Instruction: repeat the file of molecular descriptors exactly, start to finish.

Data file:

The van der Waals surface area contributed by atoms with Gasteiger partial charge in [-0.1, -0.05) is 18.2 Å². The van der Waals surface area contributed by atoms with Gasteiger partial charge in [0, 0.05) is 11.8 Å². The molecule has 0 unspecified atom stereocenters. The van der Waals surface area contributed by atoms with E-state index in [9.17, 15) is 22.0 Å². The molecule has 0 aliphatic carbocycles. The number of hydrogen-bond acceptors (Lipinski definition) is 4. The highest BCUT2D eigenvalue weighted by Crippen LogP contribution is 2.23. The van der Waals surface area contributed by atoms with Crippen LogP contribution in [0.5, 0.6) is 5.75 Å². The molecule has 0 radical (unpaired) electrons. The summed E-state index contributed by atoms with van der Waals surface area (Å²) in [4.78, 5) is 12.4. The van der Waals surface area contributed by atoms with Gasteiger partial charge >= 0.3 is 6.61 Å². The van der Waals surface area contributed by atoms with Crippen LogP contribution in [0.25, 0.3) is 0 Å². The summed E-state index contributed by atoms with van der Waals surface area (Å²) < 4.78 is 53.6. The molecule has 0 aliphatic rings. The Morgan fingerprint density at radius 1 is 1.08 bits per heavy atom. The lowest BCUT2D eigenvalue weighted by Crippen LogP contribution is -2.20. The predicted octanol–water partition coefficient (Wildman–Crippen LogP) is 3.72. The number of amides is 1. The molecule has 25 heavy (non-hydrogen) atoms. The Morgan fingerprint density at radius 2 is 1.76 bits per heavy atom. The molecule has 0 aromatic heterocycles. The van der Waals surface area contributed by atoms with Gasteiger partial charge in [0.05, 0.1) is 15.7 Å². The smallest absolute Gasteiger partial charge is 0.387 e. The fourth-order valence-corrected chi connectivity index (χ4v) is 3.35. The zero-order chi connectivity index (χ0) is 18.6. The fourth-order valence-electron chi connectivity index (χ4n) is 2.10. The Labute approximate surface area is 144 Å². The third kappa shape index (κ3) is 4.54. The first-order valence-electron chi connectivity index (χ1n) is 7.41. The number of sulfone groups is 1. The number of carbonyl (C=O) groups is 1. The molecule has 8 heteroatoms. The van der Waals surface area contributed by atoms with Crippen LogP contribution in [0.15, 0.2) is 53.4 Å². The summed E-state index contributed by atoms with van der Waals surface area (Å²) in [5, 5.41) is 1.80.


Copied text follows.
The van der Waals surface area contributed by atoms with Gasteiger partial charge in [-0.1, -0.05) is 18.2 Å². The van der Waals surface area contributed by atoms with Gasteiger partial charge in [0, 0.05) is 11.8 Å². The molecule has 0 unspecified atom stereocenters. The van der Waals surface area contributed by atoms with E-state index in [9.17, 15) is 22.0 Å². The molecule has 0 aliphatic carbocycles. The number of hydrogen-bond acceptors (Lipinski definition) is 4. The highest BCUT2D eigenvalue weighted by Crippen LogP contribution is 2.23. The van der Waals surface area contributed by atoms with Crippen LogP contribution in [0.5, 0.6) is 5.75 Å². The molecule has 0 radical (unpaired) electrons. The summed E-state index contributed by atoms with van der Waals surface area (Å²) in [4.78, 5) is 12.4. The van der Waals surface area contributed by atoms with Gasteiger partial charge >= 0.3 is 6.61 Å². The van der Waals surface area contributed by atoms with Crippen LogP contribution in [0.25, 0.3) is 0 Å². The summed E-state index contributed by atoms with van der Waals surface area (Å²) < 4.78 is 53.6. The molecule has 0 aliphatic rings. The Morgan fingerprint density at radius 1 is 1.08 bits per heavy atom. The lowest BCUT2D eigenvalue weighted by Crippen LogP contribution is -2.20. The predicted octanol–water partition coefficient (Wildman–Crippen LogP) is 3.72. The number of amides is 1. The molecule has 25 heavy (non-hydrogen) atoms. The Morgan fingerprint density at radius 2 is 1.76 bits per heavy atom. The molecule has 0 aromatic heterocycles. The van der Waals surface area contributed by atoms with Gasteiger partial charge in [0.05, 0.1) is 15.7 Å². The smallest absolute Gasteiger partial charge is 0.387 e. The fourth-order valence-corrected chi connectivity index (χ4v) is 3.35. The zero-order chi connectivity index (χ0) is 18.6. The fourth-order valence-electron chi connectivity index (χ4n) is 2.10. The Labute approximate surface area is 144 Å². The third kappa shape index (κ3) is 4.54. The first-order valence-electron chi connectivity index (χ1n) is 7.41. The number of sulfone groups is 1. The number of carbonyl (C=O) groups is 1. The molecule has 8 heteroatoms. The van der Waals surface area contributed by atoms with Crippen LogP contribution in [0.15, 0.2) is 53.4 Å². The summed E-state index contributed by atoms with van der Waals surface area (Å²) in [5, 5.41) is 1.80.